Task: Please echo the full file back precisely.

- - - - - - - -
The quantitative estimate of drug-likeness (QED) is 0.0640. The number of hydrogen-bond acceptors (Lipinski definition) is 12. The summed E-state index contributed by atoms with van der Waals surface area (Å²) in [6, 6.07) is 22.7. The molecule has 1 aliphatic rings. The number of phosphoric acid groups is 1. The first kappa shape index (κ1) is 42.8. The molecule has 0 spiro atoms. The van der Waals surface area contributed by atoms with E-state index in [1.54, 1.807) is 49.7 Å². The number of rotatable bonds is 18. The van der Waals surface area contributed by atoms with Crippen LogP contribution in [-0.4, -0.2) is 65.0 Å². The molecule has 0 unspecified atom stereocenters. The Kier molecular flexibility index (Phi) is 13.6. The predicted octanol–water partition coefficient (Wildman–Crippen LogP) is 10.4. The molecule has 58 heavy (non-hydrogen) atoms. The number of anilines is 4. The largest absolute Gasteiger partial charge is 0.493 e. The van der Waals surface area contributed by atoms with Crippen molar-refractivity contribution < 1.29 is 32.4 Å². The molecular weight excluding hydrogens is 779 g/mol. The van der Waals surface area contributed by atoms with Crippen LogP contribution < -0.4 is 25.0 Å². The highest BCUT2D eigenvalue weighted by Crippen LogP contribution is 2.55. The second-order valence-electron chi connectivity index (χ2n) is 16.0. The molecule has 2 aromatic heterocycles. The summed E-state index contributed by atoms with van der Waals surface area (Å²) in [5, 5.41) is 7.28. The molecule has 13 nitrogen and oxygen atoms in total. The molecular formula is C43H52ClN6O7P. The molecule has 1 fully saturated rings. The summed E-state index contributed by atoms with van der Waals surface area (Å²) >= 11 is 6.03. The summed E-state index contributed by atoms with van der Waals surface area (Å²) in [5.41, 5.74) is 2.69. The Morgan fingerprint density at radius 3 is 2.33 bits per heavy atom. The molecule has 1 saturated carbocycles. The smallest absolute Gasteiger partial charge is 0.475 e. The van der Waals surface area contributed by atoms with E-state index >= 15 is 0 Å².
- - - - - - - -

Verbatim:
The quantitative estimate of drug-likeness (QED) is 0.0640. The number of hydrogen-bond acceptors (Lipinski definition) is 12. The summed E-state index contributed by atoms with van der Waals surface area (Å²) in [6, 6.07) is 22.7. The molecule has 1 aliphatic rings. The number of phosphoric acid groups is 1. The first kappa shape index (κ1) is 42.8. The molecule has 0 spiro atoms. The van der Waals surface area contributed by atoms with E-state index in [1.54, 1.807) is 49.7 Å². The number of rotatable bonds is 18. The van der Waals surface area contributed by atoms with Crippen LogP contribution in [-0.4, -0.2) is 65.0 Å². The molecule has 0 unspecified atom stereocenters. The Kier molecular flexibility index (Phi) is 13.6. The predicted octanol–water partition coefficient (Wildman–Crippen LogP) is 10.4. The molecule has 58 heavy (non-hydrogen) atoms. The number of anilines is 4. The largest absolute Gasteiger partial charge is 0.493 e. The van der Waals surface area contributed by atoms with Crippen molar-refractivity contribution < 1.29 is 32.4 Å². The molecular weight excluding hydrogens is 779 g/mol. The van der Waals surface area contributed by atoms with Crippen LogP contribution < -0.4 is 25.0 Å². The highest BCUT2D eigenvalue weighted by Crippen LogP contribution is 2.55. The second-order valence-electron chi connectivity index (χ2n) is 16.0. The molecule has 2 aromatic heterocycles. The summed E-state index contributed by atoms with van der Waals surface area (Å²) in [5, 5.41) is 7.28. The molecule has 13 nitrogen and oxygen atoms in total. The molecular formula is C43H52ClN6O7P. The molecule has 1 fully saturated rings. The summed E-state index contributed by atoms with van der Waals surface area (Å²) >= 11 is 6.03. The summed E-state index contributed by atoms with van der Waals surface area (Å²) in [5.41, 5.74) is 2.69. The Morgan fingerprint density at radius 3 is 2.33 bits per heavy atom. The molecule has 1 saturated carbocycles. The smallest absolute Gasteiger partial charge is 0.475 e. The van der Waals surface area contributed by atoms with E-state index >= 15 is 0 Å².